Sitting in the speaker’s chair at the United Nations Climate Action Conference was a 16-year-old Swedish girl by the name of Greta Thunberg. Wearing a pink blouse and a severe expression, the young activist addressed the representatives in attendance with a blunt conviction that has since captured the world’s attention.
Her journey to the United Nations, like many young activists, stemmed from a frustration with the political dealings and absence of attention being given to a specific issue close to her heart. In Thunberg’s case, this was the lack of action taken by world leaders to combat climate change. For years, the Swedish native has been drawing attention to the very real and increasingly prevalent reality of climate change, her central message being that political leaders need to take aggressive measures to change the path the planet is on, and that those measures need to be taken now.
Through her activism, Thunberg has joined a legacy of youth activists that have cemented themselves in history through their conviction and passion for change. Reaching back in history, perhaps one of the most notable accounts of youth activism can be attributed to the Greensboro sit-ins. Fed up with their community’s refusal to desegregate, four students from North Carolina Agricultural and Technical University walked into a lunch counter in the city and refused to leave. The aftershock of the peaceful demonstration was a butterfly effect that rippled across the U.S., growing from what originally had involved four people to over 300. The students not only successfully desegregated lunch counters but set a new precedent when it came to young people’s place within the political sphere. Throughout the past decades, other instances of youth activism have included involvement in protests revolving around environmental advocacy, gun control, and racial equality.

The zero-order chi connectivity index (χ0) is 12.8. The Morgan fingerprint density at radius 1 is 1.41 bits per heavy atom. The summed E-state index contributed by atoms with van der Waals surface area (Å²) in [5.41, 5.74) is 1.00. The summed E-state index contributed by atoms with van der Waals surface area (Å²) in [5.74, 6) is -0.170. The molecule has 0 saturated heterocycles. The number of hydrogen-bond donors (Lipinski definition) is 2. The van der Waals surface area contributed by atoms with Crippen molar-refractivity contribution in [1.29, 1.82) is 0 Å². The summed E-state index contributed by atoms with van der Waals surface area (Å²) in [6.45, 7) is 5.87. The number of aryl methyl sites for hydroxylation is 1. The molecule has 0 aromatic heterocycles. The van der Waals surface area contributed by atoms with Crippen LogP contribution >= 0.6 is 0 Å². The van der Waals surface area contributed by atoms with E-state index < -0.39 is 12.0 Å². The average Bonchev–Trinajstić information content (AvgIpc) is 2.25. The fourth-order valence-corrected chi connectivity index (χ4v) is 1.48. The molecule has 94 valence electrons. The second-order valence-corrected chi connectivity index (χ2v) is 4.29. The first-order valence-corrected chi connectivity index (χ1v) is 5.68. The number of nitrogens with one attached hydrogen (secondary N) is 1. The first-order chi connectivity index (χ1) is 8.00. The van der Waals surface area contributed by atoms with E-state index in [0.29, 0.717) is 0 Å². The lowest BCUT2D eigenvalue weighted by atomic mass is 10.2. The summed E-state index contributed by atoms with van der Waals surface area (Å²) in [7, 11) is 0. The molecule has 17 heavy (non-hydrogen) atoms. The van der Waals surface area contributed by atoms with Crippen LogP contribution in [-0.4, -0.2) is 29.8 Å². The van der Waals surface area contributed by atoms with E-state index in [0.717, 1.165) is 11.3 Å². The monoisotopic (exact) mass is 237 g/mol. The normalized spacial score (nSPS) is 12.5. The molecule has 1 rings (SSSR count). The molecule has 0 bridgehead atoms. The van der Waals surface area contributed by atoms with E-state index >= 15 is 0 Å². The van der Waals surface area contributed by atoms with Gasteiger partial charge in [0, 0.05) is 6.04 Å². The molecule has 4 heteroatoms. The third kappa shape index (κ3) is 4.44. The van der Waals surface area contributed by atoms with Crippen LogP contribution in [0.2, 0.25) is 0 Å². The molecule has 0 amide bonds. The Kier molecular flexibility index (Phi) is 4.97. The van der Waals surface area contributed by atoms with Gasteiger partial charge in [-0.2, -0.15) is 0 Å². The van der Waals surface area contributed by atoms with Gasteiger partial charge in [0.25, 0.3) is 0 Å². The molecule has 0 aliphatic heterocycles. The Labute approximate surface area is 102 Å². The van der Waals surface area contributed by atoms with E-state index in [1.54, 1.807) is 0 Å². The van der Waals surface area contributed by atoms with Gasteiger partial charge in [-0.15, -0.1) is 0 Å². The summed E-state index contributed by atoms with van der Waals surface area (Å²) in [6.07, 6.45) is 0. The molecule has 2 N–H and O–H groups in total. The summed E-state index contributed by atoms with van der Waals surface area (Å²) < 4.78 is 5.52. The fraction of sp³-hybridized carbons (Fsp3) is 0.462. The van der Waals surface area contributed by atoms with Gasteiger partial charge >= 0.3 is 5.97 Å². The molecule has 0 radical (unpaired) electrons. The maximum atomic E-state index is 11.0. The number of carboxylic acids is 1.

Even though the issues they champion are varied, all of these young revolutionaries share a common problem, not of being noticed, but of being listened to. Political involvement, in this context referring to pushing for strictly social change, has routinely excluded the voices of the younger generations. It is inevitable that for every young voice that speaks out, the answering argument is often that they are too young and too inexperienced to have a say on how the world should work. The group of students that spearheaded the powerful gun-control movement after the Marjory Stoneman Douglas shooting was met with backlash regarding their age, as were the minds behind the Chicano walk-outs in the 1960s. Thunberg herself was subject to verbal attacks, being called a “mentally-ill Swedish child” by Fox News guest Michael Knowles.
What can be taken away from the involvement of youth in politics is how it is often more effective in capturing the attention of the public and bringing awareness, and sometimes resolution, to an issue but how it speaks to the future of politics. The voices of youth today will one day turn into the voices of the world’s leaders. Perhaps the immediate reaction to a teen or young leader speaking out shouldn’t be to discount them based on their age but to engage in a productive discussion about the points they bring to the conversation. These young people show a significant amount of bravery by standing up for what they believe in, quite often without the promise of being supported by anyone else. They face adversity and ridicule but continue to fight for what they believe in. They may not achieve what they set out for, but at least they indicate a promising future for politics not only in this country but around the world.